Here’s what Netflix, Disney and CBS pay at for their Hollywood digs

Content giants among studio tenants in 1.2M sf portfolio

TRD LOS ANGELES TRD LOS ANGELES TRD INSIGHTS /
Aug.August 07, 2020 06:00 PM
Bob Iger, Reed Hastings and (clockwise from top left) Sunset Las Palmas, Sunset Bronson and Sunset Gower Studios (Getty, Google Maps)

Bob Iger, Reed Hastings and (clockwise from top left) Sunset Las Palmas, Sunset Bronson and Sunset Gower Studios (Getty, Google Maps)

Blackstone’s acquisition of a 49 percent stake in Hudson Pacific Properties and its $1.65 billion Hollywood real estate portfolio is a big bet on the demand for space from content creators like Netflix. The streaming giant also happens to be the largest studio tenant in the HPP portfolio. And now we know how much they’re paying.

(Related: Inside Hudson Pacific and Blackstone’s field of streams )

Like many of Blackstone’s recent blockbuster buys, such as its $18.7 billion industrial portfolio deal or its $4.6 billion buy-leaseback deal for the MGM Grand and Mandalay Bay in Las Vegas, this latest acquisition is also being financed by a large CMBS loan.

As is usually the case with CMBS deals, recently published ratings documents from Moody’s for the $900 million transaction, listed as GB 2020-FLIX, provide an in depth look at the portfolio’s finances. In this case, that includes the less-understood world of soundstage real estate.

The joint venture’s Hollywood properties include three studios — Sunset Bronson, Sunset Gower, and Sunset Las Palmas — and four adjoining office buildings. The studios have a total of 34 stages totaling 1.2 million square feet, and are spread across 37 acres of infill real estate, according to the Moody’s report.

The studio properties account for 59 percent of the properties’ rentable square footage and 44 percent of rent. Netflix is the largest studio tenant, accounting for over a third of the rent and paying $41.32 per square foot, slightly below the average for the top five tenants, which also include Disney, Disney-owned ABC, CBS/Viacom, and TV station KTLA.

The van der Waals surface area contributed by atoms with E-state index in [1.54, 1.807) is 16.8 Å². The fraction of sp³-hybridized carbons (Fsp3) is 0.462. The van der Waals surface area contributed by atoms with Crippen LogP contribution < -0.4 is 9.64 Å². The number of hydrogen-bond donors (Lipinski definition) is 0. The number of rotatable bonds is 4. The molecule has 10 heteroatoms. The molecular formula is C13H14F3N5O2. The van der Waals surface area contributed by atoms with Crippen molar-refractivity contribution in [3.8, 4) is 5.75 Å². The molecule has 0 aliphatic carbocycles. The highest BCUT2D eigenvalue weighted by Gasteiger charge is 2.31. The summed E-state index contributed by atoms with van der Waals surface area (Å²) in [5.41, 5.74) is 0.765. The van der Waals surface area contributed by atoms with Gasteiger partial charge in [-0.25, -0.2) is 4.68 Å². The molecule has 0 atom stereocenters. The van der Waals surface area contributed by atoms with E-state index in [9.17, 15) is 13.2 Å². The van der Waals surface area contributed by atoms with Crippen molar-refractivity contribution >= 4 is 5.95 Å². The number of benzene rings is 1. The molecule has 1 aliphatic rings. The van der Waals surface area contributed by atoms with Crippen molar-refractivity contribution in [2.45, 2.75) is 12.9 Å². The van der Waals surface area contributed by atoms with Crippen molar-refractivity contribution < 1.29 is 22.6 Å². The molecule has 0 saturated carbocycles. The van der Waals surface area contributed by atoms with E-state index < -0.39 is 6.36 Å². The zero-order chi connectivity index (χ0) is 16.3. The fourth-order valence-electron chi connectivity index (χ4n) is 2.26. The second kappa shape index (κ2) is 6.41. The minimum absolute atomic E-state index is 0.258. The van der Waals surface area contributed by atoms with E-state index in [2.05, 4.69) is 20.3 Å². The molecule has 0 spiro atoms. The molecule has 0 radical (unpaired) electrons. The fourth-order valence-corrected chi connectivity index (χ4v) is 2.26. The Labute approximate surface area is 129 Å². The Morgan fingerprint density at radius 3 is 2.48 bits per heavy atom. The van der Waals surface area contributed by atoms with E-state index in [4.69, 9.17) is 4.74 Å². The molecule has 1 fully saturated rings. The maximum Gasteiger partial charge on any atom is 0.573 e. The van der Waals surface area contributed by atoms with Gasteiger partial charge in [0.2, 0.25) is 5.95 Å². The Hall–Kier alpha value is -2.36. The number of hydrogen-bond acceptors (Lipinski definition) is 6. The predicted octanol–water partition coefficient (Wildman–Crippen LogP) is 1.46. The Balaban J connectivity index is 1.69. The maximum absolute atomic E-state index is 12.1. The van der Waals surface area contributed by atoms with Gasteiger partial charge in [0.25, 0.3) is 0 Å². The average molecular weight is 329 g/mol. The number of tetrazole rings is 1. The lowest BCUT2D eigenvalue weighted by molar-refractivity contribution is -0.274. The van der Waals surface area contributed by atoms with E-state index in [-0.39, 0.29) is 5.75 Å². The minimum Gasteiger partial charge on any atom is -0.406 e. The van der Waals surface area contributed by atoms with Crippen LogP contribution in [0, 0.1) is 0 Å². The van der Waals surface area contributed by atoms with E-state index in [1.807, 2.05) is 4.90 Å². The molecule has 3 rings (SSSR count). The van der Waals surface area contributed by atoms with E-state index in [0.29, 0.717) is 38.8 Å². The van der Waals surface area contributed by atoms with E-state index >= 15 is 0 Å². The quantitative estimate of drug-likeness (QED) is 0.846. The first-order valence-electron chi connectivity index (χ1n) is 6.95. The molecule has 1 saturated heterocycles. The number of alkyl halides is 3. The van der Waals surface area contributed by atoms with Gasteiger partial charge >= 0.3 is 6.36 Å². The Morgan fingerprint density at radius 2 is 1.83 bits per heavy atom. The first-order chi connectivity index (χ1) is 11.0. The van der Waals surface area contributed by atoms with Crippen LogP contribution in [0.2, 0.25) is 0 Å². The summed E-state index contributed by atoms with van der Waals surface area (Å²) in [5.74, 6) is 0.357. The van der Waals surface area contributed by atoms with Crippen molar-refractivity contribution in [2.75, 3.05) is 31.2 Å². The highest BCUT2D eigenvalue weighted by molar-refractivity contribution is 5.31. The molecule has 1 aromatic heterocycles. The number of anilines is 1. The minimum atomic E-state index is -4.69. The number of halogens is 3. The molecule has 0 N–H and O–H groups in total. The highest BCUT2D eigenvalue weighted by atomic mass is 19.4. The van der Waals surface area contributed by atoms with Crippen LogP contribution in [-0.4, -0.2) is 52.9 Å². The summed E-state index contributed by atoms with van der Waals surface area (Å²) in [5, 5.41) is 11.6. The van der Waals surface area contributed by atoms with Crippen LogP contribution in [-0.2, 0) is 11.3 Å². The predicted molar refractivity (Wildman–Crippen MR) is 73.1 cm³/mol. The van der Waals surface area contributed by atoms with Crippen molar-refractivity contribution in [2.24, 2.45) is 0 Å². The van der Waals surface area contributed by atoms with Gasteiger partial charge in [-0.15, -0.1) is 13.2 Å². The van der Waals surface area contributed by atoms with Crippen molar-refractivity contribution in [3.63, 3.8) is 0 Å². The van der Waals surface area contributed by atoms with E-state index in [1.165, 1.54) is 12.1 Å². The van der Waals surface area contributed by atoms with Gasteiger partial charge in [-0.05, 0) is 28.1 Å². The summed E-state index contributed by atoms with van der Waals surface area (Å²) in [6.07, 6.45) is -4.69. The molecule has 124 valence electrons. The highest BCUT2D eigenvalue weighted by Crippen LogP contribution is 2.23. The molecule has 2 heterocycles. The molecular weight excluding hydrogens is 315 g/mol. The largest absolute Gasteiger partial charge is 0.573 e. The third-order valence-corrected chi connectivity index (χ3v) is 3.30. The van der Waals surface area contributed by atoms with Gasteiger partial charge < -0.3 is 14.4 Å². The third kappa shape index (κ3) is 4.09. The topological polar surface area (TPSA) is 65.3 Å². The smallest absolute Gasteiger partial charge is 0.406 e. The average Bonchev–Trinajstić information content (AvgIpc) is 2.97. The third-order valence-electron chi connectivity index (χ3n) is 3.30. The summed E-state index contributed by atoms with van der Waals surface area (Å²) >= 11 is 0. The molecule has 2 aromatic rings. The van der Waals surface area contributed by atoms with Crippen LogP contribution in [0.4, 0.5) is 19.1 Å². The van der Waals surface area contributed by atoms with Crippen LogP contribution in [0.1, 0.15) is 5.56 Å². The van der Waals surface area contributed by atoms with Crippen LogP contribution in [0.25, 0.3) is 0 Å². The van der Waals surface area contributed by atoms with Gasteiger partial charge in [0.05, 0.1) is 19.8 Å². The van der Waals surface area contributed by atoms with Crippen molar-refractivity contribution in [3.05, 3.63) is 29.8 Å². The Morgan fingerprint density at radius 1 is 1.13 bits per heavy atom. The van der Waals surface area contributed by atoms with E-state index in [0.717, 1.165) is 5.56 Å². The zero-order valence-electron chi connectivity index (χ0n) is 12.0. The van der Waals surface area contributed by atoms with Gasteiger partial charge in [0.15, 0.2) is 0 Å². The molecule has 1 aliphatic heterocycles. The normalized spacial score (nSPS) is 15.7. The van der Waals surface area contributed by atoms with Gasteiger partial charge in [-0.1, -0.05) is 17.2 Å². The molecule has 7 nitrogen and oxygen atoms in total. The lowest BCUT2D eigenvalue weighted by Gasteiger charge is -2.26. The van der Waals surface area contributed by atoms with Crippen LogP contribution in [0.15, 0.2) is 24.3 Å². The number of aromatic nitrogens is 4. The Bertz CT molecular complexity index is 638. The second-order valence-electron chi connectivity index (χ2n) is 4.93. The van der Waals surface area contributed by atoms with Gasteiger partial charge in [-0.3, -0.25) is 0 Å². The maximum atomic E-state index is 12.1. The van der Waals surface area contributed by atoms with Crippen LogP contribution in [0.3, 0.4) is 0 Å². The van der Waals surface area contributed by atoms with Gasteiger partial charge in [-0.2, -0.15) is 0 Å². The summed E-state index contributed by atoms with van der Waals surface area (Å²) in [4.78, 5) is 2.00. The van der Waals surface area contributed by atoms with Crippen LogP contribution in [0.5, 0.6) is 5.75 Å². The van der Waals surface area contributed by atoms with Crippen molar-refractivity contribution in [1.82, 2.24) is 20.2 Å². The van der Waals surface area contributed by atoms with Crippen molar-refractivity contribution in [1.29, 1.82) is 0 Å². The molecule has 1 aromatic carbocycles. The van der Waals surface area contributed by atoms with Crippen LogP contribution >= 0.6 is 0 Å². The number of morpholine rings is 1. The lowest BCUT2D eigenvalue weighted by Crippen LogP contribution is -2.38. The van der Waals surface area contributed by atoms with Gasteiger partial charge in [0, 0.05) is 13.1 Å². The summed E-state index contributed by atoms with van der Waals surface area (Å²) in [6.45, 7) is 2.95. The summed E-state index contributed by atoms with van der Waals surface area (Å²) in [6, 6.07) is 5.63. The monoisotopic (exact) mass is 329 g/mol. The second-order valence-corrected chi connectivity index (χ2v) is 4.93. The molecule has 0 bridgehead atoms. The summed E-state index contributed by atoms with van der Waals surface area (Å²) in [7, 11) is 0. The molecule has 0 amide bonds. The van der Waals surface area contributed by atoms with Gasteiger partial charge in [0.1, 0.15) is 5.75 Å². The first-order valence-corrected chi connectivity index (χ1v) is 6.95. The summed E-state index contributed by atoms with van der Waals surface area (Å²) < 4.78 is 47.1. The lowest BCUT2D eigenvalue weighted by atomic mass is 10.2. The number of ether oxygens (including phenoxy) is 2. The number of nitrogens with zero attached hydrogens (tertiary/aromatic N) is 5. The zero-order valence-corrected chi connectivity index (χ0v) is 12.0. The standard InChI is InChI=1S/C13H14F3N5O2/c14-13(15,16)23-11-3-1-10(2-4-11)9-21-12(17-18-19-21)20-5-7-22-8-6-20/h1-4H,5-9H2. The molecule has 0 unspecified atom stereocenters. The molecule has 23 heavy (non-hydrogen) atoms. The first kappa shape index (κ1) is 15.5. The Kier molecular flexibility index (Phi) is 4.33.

Rent at the three studios has risen significantly over the past three years, according to a recent CBRE report on Los Angeles’ production landscape. Sunset Las Palmas is the priciest of the three with base rent of $51.84 a foot, up from $42.09 in 2017.

In addition to base rent, the studio properties also generate a substantial amount of income through the rental of lighting and grip equipment and control rooms. While underwritten base rent for the studios is about $42 million per year, gross annual income from light and grip is nearly $20 million.

On the office front, Netflix fully occupies three of the four office buildings, while the other building is fully occupied by film processing company Technicolor. Moody’s notes that Technicolor’s French parent company recently filed for bankruptcy, and that Netflix has a right of first offer for any space that becomes available in the Technicolor building.

Moody’s notes that Technicolor’s building is “mission critical” to the company, given its proximity to major clients like Netflix and Disney, and also serves as its global headquarters.

The rent that Blackstone’s Hollywood office tenants are paying — more than $70 per square foot at two of the buildings — is above average for the Hollywood market and L.A. as a whole.

CBRE’s latest Los Angeles office market report found that average full service gross asking rent in L.A. County was $3.71 per month per square foot, or $44.52 annually. Rents in the Hollywood/Wilshire corridor submarket were slightly lower at $43.20 per square foot per year. For comparison, the priciest submarket, West Los Angeles, had average asking rents of $62.88 a foot per year.


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